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Farm and Food: Crop insurance costs to be 'ginormous'

Farm and Food: Crop insurance costs to be 'ginormous'

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Many on Capitol Hill are quick to point out that “If it walks like a duck and talks like a duck, it’s a duck.”

What they never add is that this blinding little glimpse of the obvious has never stopped legislative quackery in the past and it’s not stopping it now.

For example, as you read this, 2012 crop insurance payouts are likely growing by $1 billion or more per week because of the spreading drought in the corn-soybean Midwest. The disaster means short crops, tall commodity prices and certain-to-rise food prices.

It also means crop and revenue insurance payments of “ginormous proportions,” suggests Bruce Babcock, an economist at Iowa State University.

How big is ginormous?

“If the current drought in Illinois and Indiana spreads west to include Iowa and parts of Minnesota and Nebraska, which it appears to be doing,” Babcock explained in a telephone interview Tuesday, “we’re talking tens of billions — maybe $30 billion, $40 billion or more — in crop insurance payouts this year.”

And if it stays in Illinois?

“Payouts in Illinois are going to be large, very large,” reckoned Gary Schnitkey, a University of Illinois extension economist, July 11.

In fact, writes Schnitkey on the U of I farmdocDaily website, if 2012 Illinois corn yields are similar to those of 1988, the last major drought, or about 105 bushels per acre, then 2012 “harvest price would be $7.40 per bushel, resulting in a $318 per acre insurance payment.” (Link to all source documents at

That means 2012 insurance payouts for Illinois corn alone could top $3.2 billion.

Toss in the state’s soybeans, then add the drought’s effect on corn and bean yields from Ohio to Kentucky and Nebraska to Minnesota and, quickly, Babcock’s “ginormous” estimate is more realistic than fantastic.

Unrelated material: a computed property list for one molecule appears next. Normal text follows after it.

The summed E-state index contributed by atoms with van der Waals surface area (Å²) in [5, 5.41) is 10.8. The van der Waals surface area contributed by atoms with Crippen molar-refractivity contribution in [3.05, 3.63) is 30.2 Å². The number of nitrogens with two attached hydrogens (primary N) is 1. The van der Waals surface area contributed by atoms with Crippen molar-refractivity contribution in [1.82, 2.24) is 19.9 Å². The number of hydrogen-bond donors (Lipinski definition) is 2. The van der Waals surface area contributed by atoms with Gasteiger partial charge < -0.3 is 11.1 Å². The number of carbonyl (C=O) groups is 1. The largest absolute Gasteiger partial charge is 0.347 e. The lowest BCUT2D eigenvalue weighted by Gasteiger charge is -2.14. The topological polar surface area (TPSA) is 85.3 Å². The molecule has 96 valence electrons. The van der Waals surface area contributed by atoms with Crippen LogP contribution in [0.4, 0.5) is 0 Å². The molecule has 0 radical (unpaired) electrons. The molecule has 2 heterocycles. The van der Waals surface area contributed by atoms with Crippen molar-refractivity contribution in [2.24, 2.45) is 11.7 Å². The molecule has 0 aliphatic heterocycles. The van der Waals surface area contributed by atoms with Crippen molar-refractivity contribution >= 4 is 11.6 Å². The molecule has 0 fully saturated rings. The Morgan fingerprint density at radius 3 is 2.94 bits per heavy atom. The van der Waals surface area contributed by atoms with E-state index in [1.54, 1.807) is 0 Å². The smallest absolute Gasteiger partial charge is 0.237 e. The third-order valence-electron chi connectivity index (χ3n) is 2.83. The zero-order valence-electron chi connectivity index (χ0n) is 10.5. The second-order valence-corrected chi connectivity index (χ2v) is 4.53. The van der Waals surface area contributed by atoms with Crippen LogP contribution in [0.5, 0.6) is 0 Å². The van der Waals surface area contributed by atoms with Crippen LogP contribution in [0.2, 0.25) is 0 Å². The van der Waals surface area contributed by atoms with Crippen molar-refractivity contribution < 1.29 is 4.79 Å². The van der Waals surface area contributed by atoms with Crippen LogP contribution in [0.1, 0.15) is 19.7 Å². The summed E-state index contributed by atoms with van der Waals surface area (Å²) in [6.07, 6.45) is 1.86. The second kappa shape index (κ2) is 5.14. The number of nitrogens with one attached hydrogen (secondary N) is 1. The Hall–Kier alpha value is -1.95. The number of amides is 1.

While most farmers buy crop insurance — it’s a terrific bargain: taxpayers picked up $7.4 billion of last year’s $11.9 billion national cost — the program doesn’t insure crops; it insures crop revenue.

That means insured farmers can recover a substantial portion of their lost income but consumers, the same taxpayers who paid 62 cents of every dollar of crop insurance premium in 2011, aren’t insured against anything — especially not against higher, drought-driven food prices.

And food prices will climb. Central Illinois cash corn prices rose from $5.80 per bushel on June 1 to $7.73 on Monday, an explosive 35 percent spike in five weeks. Cash soybean prices were up 23 percent over the same period.

Additionally, nothing in current crop, weather or government stocks reports show any evidence of retreat. Indeed, on Wednesday the U.S. Department of Agriculture’s World Outlook Board dropped 2012 estimated U.S. corn yields 12 percent and cut soybean yields nearly 8 percent because of the “rapid decline in crop conditions.”

Even if the weather moderates, commodity and food prices likely won’t because on June 1, the Commodity Credit Corp., USDA’s commodity warehouse manager, reported the government cupboard was as bare as Mother Hubbard’s.

Indeed, according to CCC, there is not one teaspoon of sugar, one pound of peanuts, one slice of butter, one wheel of cheese, one bushel of wheat or even one chickpea in USDA’s pantry. CCC has nothing — nada, zip, goose egg — to release into the marketplace to slow or moderate what’s certain to be fast-climbing food prices in the coming months.

Worse, all that bad news will soon be compounded by more Congressional quackery. Both the Senate and House versions of the not-yet-passed 2012 Farm Bill use crop insurance as their new tool to “reform” farm program spending.

That’s right; only Congress could come up with a core farm and food policy tool, crop insurance, that doesn’t insure crops and doesn’t ensure adequate food stocks and then sell this “reform” as a “cost saving” in the year when, in fact, crop insurance payouts will demolish any and every record.

Hey, if it walks like a duck and talks like a duck, it’s probably a Farm Bill.

Contact Alan Guebert at


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